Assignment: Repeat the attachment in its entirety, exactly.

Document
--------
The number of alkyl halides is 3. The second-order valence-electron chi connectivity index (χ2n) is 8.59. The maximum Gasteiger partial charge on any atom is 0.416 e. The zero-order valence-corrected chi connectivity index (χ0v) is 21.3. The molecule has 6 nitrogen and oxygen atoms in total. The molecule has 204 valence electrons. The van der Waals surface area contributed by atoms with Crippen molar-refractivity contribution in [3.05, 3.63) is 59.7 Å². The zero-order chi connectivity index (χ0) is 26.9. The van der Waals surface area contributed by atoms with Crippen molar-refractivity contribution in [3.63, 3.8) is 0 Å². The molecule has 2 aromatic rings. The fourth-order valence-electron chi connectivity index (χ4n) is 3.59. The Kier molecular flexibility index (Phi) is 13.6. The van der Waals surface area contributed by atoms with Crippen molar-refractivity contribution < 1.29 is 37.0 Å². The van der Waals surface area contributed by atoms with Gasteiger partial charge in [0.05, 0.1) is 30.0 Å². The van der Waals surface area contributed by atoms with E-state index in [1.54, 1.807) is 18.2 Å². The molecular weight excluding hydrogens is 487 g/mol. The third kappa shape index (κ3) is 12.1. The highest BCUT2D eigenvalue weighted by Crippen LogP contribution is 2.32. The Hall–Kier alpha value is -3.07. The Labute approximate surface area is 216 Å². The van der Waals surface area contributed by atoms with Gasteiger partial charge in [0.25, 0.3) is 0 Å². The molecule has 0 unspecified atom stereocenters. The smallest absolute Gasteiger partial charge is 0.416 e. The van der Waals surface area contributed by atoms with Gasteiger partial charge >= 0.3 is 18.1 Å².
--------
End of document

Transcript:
The number of alkyl halides is 3. The second-order valence-electron chi connectivity index (χ2n) is 8.59. The maximum Gasteiger partial charge on any atom is 0.416 e. The zero-order valence-corrected chi connectivity index (χ0v) is 21.3. The molecule has 6 nitrogen and oxygen atoms in total. The molecule has 204 valence electrons. The van der Waals surface area contributed by atoms with Crippen molar-refractivity contribution in [3.05, 3.63) is 59.7 Å². The zero-order chi connectivity index (χ0) is 26.9. The van der Waals surface area contributed by atoms with Crippen molar-refractivity contribution in [3.63, 3.8) is 0 Å². The molecule has 2 aromatic rings. The fourth-order valence-electron chi connectivity index (χ4n) is 3.59. The Kier molecular flexibility index (Phi) is 13.6. The van der Waals surface area contributed by atoms with Crippen molar-refractivity contribution < 1.29 is 37.0 Å². The van der Waals surface area contributed by atoms with Gasteiger partial charge in [0.05, 0.1) is 30.0 Å². The van der Waals surface area contributed by atoms with E-state index in [1.54, 1.807) is 18.2 Å². The molecular weight excluding hydrogens is 487 g/mol. The third kappa shape index (κ3) is 12.1. The highest BCUT2D eigenvalue weighted by Crippen LogP contribution is 2.32. The Hall–Kier alpha value is -3.07. The Labute approximate surface area is 216 Å². The van der Waals surface area contributed by atoms with Gasteiger partial charge in [0.25, 0.3) is 0 Å². The molecule has 0 unspecified atom stereocenters. The smallest absolute Gasteiger partial charge is 0.416 e. The van der Waals surface area contributed by atoms with Gasteiger partial charge >= 0.3 is 18.1 Å².